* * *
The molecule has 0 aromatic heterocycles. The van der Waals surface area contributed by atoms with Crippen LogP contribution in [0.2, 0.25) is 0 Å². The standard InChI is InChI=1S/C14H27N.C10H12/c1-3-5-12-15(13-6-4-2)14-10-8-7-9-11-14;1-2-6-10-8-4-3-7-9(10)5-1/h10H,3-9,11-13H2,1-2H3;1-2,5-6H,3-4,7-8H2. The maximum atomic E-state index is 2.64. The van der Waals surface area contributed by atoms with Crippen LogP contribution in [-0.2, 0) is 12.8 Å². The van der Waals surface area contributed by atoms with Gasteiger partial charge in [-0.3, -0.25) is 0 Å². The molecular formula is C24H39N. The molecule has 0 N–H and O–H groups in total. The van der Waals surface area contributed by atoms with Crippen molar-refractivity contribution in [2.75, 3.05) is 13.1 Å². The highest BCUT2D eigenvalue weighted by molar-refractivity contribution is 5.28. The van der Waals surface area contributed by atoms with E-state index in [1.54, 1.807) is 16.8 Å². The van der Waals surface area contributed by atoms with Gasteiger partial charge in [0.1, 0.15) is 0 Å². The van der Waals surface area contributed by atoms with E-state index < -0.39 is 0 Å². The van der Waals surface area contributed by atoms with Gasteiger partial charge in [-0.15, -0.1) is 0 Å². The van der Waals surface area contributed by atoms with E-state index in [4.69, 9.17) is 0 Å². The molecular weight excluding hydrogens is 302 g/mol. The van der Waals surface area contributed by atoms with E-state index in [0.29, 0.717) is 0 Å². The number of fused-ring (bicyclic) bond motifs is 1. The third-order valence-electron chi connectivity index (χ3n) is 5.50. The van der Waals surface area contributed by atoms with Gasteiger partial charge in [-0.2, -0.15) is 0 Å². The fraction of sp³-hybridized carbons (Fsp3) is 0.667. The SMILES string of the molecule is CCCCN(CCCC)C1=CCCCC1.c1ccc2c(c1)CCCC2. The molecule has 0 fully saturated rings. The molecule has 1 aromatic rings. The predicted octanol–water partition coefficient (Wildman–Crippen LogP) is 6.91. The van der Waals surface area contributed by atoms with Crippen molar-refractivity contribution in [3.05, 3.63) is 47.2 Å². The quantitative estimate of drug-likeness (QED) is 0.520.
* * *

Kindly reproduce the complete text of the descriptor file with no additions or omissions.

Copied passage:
The molecule has 0 aromatic heterocycles. The van der Waals surface area contributed by atoms with Crippen LogP contribution in [0.2, 0.25) is 0 Å². The standard InChI is InChI=1S/C14H27N.C10H12/c1-3-5-12-15(13-6-4-2)14-10-8-7-9-11-14;1-2-6-10-8-4-3-7-9(10)5-1/h10H,3-9,11-13H2,1-2H3;1-2,5-6H,3-4,7-8H2. The maximum atomic E-state index is 2.64. The van der Waals surface area contributed by atoms with Crippen LogP contribution in [-0.2, 0) is 12.8 Å². The van der Waals surface area contributed by atoms with Gasteiger partial charge in [-0.3, -0.25) is 0 Å². The molecular formula is C24H39N. The molecule has 0 N–H and O–H groups in total. The van der Waals surface area contributed by atoms with Crippen molar-refractivity contribution in [2.75, 3.05) is 13.1 Å². The highest BCUT2D eigenvalue weighted by molar-refractivity contribution is 5.28. The van der Waals surface area contributed by atoms with E-state index in [1.54, 1.807) is 16.8 Å². The van der Waals surface area contributed by atoms with Gasteiger partial charge in [0.1, 0.15) is 0 Å². The van der Waals surface area contributed by atoms with E-state index < -0.39 is 0 Å². The van der Waals surface area contributed by atoms with Gasteiger partial charge in [-0.15, -0.1) is 0 Å². The van der Waals surface area contributed by atoms with E-state index in [4.69, 9.17) is 0 Å². The molecular weight excluding hydrogens is 302 g/mol. The van der Waals surface area contributed by atoms with E-state index in [0.29, 0.717) is 0 Å². The number of fused-ring (bicyclic) bond motifs is 1. The third-order valence-electron chi connectivity index (χ3n) is 5.50. The van der Waals surface area contributed by atoms with Gasteiger partial charge in [-0.2, -0.15) is 0 Å². The fraction of sp³-hybridized carbons (Fsp3) is 0.667. The SMILES string of the molecule is CCCCN(CCCC)C1=CCCCC1.c1ccc2c(c1)CCCC2. The molecule has 0 fully saturated rings. The molecule has 1 aromatic rings. The predicted octanol–water partition coefficient (Wildman–Crippen LogP) is 6.91. The van der Waals surface area contributed by atoms with Crippen molar-refractivity contribution in [3.05, 3.63) is 47.2 Å². The quantitative estimate of drug-likeness (QED) is 0.520.